8. When the present suits were filed the final Court of appeal would have been the Federal Court and when this Court was abolished on coming into force of the Constitution the proceedings pending in the Federal Court in regard to appeals stood removed to the Supreme Court but there was no provision made as regards proceedings by way of appeal or otherwise not pending in the Federal Court at the commencement of the Constitution. Nor can Article 135 be taken to supply the lacuna to mean that the words 'any matter to which the provisions of Article 133 or Article 134 do not apply' can be construed to include a case which did not fulfil the requirements, pecuniary or otherwise, of Article 133.
Article 135 when quoted is as under:--
'Until Parliament by law otherwise provides, the Supreme Court shall also have jurisdiction and powers with respect to any matter to which the provisions of Article 133 or Article 134 do not apply if Jurisdiction and powers in relation to that matter were exercisable by the Federal Court immediately before the commencement of this Constitution under any existing law.'
The decree in the present case was passed after the Constitution and as was pointed out by Raja-mannar C, J. in the Madras case at page 1096 (of ILR Mad) (at p. 683 of AIR)--
'There is another aspect of the question to which I shall briefly refer. It was held in La-chmeshwar Prasad v. Keshwar Lal, (1940) FCR 84 : (AIR 1941 FC 5) (H), that unless an appeal to the Federal Court had been admitted the proceeding must be deemed to be pending before the High Court in respect or which the Federal Court could not exercise jurisdiction.
If that be so, how can it be said that a case in which the decree was passed after the commencement of the Constitution is a matter in relation to which jurisdiction and powers were exercisable by the Federal Court immediately before the commencement of the Constitution? In my opinion it is at least necessary that the Judgment should have been delivered or the decree or final order passed before the Constitution to say that the Federal Court had any exercisable jurisdiction and powers in relation to a case.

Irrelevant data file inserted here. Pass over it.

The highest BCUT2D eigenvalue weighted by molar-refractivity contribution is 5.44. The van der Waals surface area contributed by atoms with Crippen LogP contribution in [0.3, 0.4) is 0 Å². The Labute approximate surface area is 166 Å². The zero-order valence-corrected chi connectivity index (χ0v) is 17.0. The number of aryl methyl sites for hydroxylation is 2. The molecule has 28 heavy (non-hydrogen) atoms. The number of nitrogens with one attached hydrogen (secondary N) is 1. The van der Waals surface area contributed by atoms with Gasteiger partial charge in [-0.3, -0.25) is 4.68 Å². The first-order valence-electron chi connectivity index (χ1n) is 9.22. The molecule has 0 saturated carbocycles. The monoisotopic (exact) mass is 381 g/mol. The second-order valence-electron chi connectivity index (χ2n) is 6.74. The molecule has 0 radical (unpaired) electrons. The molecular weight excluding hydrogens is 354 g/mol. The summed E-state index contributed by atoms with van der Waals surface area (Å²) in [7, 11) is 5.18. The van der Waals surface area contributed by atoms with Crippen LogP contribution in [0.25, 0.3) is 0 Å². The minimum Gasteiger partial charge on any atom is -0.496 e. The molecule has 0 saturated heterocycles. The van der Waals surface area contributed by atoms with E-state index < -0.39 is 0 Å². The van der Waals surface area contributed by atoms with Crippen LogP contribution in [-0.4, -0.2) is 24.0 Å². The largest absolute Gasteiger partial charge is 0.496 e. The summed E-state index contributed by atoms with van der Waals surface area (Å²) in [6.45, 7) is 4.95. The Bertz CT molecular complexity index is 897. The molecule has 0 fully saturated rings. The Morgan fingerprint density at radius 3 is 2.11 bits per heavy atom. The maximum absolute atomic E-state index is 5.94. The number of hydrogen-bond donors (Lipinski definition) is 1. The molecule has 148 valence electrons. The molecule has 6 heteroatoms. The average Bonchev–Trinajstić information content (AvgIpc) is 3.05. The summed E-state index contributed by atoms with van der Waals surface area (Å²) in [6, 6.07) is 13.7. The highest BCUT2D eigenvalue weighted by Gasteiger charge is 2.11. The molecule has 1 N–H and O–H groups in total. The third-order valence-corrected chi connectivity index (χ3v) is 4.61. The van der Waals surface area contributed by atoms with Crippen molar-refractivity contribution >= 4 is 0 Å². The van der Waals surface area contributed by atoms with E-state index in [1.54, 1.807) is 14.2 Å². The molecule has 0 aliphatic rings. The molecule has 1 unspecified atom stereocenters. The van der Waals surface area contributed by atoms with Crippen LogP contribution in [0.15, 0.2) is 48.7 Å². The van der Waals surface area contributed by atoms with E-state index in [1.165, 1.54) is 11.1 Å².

Whether it is also necessary that an application for leave should have been filed or granted before that date it is unnecessary to discuss now, as in the present case neither event has happened before the Constitution.'
In my view, therefore, it must be held that in regard to a judgment which is passed after the Constitution came into force the appeal is to be governed by Article 133(1)(a) and not by Section 110, Civil P. C. as it existed before the Constitution.
7. The next submission of counsel was thatleave should be given because it is a fit for appeal under Clause (c) of Article 133(1), i.e. it is a casefit for appeal to the Supreme Court. I cannotfind anything in the present case which wouldbring it within this clause.
The petitioner says that his grounds of appeal in paras. 3, 7, 8 and 9 bring it within the phrase 'fit for appeal to the Supreme Court' but I am unable to agree because it was not his plea in the Courts below that the suit was not barred by time and the points which he wishes to raise now do not fall within the rule laid down by Lord Hobhouse in Banarsi Parshad v. Kashi Krishna Narain, 28 Ind App 11 (PC) (I) as interpreted by the Madras High Court in Ra]a of Ramnad v. Tiruneelakantam Servai, AIR 1923 Mad 232 (J), where it was held that by a question being of private importance is meant private importance to both parties to the litigation and not only to one of them. Therefore, according to the findings of this Court the case is not one which falls within Banarsi Parshad's case (I), and it cannot be Bald that the case is a fit one for appeal to the Supreme Court. I would, therefore, dismiss these petitions with costs.
8. I agree.